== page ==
1. Pharmacologically active mediators of inflammation were obtained from suction bullae raised on normal and inflamed human abdominal skin. These contained a clear inflammatory exudate, which was analysed for known mediators of inflammation.

2. The exudates were examined for smooth muscle-contracting activity by a superfusion cascade bioassay, for prostaglandin F by radioimmunoassay and by Lipidex 5000 gel-partition chromatography for other prostaglandins and related compounds.

3. Tetrahydrofurfuryl nicotinate (Trafuril) was applied topically before and after systemic administration of aspirin. Trafuril alone caused a sustained inflammatory response within minutes of application, which was reduced by prior administration of aspirin (a known prostaglandin synthetase inhibitor).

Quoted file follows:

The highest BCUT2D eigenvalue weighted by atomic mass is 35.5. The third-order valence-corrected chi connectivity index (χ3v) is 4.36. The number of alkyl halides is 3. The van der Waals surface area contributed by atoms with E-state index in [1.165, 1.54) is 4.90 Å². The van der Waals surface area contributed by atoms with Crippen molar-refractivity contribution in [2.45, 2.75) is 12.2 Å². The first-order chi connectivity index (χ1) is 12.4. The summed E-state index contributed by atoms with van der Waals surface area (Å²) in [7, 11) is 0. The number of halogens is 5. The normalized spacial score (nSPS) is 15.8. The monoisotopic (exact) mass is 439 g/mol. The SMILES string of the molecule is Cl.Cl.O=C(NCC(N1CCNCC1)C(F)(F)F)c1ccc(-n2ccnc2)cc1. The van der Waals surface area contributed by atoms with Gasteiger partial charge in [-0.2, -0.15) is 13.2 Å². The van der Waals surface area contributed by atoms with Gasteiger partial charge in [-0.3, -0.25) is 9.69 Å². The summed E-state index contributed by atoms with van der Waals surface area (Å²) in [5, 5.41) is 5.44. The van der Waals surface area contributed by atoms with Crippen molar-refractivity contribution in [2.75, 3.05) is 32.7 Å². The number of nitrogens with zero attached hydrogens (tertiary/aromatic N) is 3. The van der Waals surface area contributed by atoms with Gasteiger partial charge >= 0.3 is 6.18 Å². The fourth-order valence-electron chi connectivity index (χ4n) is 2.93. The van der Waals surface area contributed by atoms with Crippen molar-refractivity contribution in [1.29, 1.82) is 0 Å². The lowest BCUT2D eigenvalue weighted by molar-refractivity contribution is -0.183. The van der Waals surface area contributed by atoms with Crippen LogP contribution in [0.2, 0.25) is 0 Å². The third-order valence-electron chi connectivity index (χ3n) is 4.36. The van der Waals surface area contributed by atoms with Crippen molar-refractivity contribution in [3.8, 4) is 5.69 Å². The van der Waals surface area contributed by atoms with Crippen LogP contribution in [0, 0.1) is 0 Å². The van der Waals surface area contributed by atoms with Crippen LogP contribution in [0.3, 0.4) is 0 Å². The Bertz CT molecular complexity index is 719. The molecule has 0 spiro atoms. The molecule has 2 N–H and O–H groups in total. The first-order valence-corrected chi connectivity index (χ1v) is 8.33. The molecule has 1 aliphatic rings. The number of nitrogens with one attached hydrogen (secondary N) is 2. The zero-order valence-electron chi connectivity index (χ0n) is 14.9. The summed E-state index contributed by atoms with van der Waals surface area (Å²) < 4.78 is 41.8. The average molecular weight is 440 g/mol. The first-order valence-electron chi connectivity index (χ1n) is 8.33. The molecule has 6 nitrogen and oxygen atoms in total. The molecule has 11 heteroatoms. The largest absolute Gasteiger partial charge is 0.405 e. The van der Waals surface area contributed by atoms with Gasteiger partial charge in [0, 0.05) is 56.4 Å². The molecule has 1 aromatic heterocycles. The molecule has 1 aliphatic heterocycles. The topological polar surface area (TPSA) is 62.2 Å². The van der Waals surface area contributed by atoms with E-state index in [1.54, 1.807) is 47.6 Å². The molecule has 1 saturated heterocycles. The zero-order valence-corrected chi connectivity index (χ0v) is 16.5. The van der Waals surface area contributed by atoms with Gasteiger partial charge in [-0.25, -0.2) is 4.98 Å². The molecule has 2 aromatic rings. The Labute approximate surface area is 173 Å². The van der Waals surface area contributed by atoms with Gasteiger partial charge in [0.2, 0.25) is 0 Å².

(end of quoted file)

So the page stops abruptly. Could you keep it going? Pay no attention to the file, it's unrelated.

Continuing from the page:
4. Exudate from inflamed skin showed increased prostaglandin activity compared with exudate from contralateral non-inflamed skin. However, aspirin prevented this increase in prostaglandin activity. Analysis by thin-layer and gas—liquid chromatography further suggested that Trafuril-induced inflammation was mediated by certain prostaglandins and related compounds.

5. No evidence was obtained to suggest any change in histamine or bradykinin after Trafuril. We suggest that the response caused by Trafuril is mediated by increased synthesis of prostaglandins. Aspirin, by blocking prostaglandin synthesis, prevents or reduces the erythema.

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